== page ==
Menopause Symptoms

Post image for Is Clinical Depression a Chemical Imbalance, a Disease, or Learned Behavior?

No one is more acquainted with depression in perimenopause and menopause than I am.  In fact, no one is more acquainted with depression in general than I am.

I grew up destitute in an impoverished home filled with alcoholism, unspeakable abuse, and violence.  A dark, heavy, oppressive cloud of sorrow, sadness, and desperation filled every room and crevice of the little green, shingled house on South 5th Street.

We had very little furniture, few clothes, and barely enough beds for everyone to sleep.  There were no toys, no ex-curricular activities, no music lessons, no dance lessons. We had so little food that mayonnaise sandwiches and potato peelings dug out of the trash, sometimes served as lunch or a snack. My mother’s bitterness and anger was a daily reminder of how desperately poor and lacking we were.

My father, a raging alcoholic, spent what little money we had on booze and hanging out in the “honky-tonks.” When he wasn’t in jail because of some barroom brawl, he was home beating on my mother, or my sisters and me. All of my childhood memories are swathed with crushing despair and enveloped in the dark depression that hung in the air, threatening to swallow you up at any given time.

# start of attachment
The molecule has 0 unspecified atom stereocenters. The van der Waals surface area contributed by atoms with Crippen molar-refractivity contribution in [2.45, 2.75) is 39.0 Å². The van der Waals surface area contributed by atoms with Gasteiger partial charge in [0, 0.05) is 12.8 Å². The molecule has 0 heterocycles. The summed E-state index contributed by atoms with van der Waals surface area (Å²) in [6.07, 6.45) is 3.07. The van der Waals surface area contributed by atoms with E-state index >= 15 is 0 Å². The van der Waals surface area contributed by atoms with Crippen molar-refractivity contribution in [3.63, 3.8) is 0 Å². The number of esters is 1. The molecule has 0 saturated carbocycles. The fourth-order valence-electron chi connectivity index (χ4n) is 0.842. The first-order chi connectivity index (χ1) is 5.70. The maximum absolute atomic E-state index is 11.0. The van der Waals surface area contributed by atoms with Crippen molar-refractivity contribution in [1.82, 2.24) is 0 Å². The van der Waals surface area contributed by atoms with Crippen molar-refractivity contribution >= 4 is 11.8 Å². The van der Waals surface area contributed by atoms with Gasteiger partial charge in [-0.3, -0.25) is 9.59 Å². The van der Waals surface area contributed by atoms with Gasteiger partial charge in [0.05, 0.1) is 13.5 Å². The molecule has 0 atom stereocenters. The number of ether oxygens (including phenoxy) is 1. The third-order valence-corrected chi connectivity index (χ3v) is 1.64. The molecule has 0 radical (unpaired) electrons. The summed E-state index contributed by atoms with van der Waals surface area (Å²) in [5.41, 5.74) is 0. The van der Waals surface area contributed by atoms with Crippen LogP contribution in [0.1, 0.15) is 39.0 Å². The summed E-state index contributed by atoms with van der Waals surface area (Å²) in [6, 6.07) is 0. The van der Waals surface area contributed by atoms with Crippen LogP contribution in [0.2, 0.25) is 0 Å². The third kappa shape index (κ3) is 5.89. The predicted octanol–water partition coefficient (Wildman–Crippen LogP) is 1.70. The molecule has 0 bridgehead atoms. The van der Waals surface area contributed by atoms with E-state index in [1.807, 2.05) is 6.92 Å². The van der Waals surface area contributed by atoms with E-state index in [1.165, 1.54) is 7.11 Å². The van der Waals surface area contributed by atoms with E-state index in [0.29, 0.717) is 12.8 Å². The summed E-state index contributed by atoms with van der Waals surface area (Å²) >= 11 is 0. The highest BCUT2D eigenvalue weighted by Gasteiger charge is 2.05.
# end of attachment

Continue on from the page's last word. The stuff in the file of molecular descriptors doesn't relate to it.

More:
My father was completely disabled by depression.  Of course, the alcohol, also a depressant, didn’t help. But it was the only tonic that could dull the aching memories of his own impoverished childhood, and wash away the pain of the gaping emotional wounds left by the brutality and violence inflicted upon him as a small child, at the hand of his own mother. He did eventually become sober.  But he lived the remainder of his life a broken and sad man.  The stoop in his back, the sagging of his shoulders, and the heaviness in his heart, were all a testament to his belief that he was a lousy-no-good-failure as a father, a husband, a provider, and human being. My father hated himself so badly, he believed that even God couldn’t stand him.